GREAT FALLS — Responding to the potential threat of feral swine entering the state, the Montana Department of Livestock, along with the Montana Invasive Species Council and USDA-APHIS Wildlife Services, will host a feral swine summit on November 15 in Billings.
A press release from the Montana Department of Livestock says key stakeholders from Canada and the region will attend to address the following goals and intended outcomes:
- Provide education regarding Montana's regulations pertaining to feral swine
- Launch Montana'sSqueal on Pigs education and outreach campaign
- Engage neighboring states/provinces and partners to improve coordination of feral swine management to prevent introduction in Montana
- Identify consensus and next steps on implementing a coordinated monitoring strategy
“While feral swine are not yet in Montana, we are aware of their expanding range in Saskatchewan and recent reports of sightings of feral swine along Montana’s northern border,” said Tahnee Szymanski, Assistant State Veterinarian at the department of Livestock, “In coordination with our partners, we are working hard to prevent their introduction.”
For more information, call the agency at 406.444.0547, or click here to visit the website.
(SEPTEMBER 26, 2019) Montana is preparing for another invasive species - feral hogs.
Tahnee Szymanski of the Montana Department of Agriculture explained, "For feral swine in Montana there’s two ways we are concerned about them coming into the state. One is walking in, because of their presence in an adjacent state or Canadian province. The second is coming in via trailer."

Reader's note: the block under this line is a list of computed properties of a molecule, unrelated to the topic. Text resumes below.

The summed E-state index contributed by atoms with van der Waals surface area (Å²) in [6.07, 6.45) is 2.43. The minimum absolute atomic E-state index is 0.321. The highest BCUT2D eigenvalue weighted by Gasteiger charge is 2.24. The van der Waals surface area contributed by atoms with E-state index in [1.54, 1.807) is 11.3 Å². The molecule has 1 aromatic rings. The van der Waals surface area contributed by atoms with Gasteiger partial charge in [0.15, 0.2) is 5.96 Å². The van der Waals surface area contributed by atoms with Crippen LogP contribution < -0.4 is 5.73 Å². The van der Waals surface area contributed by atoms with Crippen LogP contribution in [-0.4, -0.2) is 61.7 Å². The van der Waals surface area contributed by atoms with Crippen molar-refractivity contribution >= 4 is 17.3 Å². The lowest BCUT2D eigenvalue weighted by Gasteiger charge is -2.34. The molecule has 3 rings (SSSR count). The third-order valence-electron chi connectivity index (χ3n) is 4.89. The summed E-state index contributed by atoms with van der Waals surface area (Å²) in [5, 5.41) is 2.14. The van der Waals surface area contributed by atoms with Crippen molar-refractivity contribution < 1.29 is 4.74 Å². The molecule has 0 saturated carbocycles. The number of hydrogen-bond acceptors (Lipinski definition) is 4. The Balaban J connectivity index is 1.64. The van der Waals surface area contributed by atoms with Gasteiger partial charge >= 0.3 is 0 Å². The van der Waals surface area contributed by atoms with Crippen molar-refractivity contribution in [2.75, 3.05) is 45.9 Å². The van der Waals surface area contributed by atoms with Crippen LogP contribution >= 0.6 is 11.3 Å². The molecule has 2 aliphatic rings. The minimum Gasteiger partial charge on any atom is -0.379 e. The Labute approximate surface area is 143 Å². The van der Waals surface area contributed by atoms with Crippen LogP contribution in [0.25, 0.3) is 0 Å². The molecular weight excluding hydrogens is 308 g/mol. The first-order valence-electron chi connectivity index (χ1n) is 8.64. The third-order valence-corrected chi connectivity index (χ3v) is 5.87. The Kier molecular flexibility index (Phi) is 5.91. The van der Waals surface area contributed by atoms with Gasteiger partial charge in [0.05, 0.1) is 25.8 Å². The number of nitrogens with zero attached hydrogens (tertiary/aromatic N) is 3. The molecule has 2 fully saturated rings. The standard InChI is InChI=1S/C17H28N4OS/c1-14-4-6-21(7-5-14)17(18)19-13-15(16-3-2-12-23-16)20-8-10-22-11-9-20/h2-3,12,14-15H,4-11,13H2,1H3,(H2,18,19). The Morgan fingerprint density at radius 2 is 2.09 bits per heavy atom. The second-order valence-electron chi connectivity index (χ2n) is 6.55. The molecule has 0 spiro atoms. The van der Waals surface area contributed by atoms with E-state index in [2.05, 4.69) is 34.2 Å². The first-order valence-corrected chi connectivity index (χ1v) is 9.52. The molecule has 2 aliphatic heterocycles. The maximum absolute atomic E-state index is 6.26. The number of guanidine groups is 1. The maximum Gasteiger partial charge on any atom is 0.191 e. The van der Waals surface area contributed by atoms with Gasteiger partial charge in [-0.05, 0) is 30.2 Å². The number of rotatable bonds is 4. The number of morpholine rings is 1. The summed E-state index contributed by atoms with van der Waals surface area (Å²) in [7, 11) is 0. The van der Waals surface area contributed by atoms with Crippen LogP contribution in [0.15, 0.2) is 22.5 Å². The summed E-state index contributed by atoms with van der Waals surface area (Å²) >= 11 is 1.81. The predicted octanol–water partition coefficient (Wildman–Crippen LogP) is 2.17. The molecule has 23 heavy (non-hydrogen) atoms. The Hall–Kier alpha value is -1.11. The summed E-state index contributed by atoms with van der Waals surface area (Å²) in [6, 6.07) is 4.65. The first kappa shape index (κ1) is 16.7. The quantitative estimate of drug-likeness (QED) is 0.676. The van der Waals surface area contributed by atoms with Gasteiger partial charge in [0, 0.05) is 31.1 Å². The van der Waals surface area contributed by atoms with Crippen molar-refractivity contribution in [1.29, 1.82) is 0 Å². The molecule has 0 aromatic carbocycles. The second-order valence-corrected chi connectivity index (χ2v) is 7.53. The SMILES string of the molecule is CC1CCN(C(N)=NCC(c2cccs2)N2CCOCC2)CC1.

Introduced from Europe, wild pigs have spread to 38 states and several Canadian provinces, with a recent report just north of Montana’s border, making them a highly adaptive animal that Montana wants to keep out.
Szymanski said, "They are very close. Over the last couple of years, we have worked with wildlife services to go out in these remote areas where we have reports of them and do surveillance and then the plan from there is to try and eradicate them as quickly as possible."
These measures are meant to prevent feral pigs from spreading disease and causing havoc on Montana’s farmlands and native range.
Szymanski said, "When they root, they can really tear up lawns, golf courses, riparian areas. They can be predatory, so they can have an impact on small ground nesting birds. They can destroy crops, so there’s kind of a wide swath of agriculture industry here in Montana that we worry about with their introduction.
Montana law prohibits the transportation, possession, and/or hunting of feral swine in the state. Officials ask if you see a wild pig to report it immediately.
Szymanski said, "We’ve developed this 'Squeal On Pigs' program, so that they are aware if you see pigs that you should be reporting them."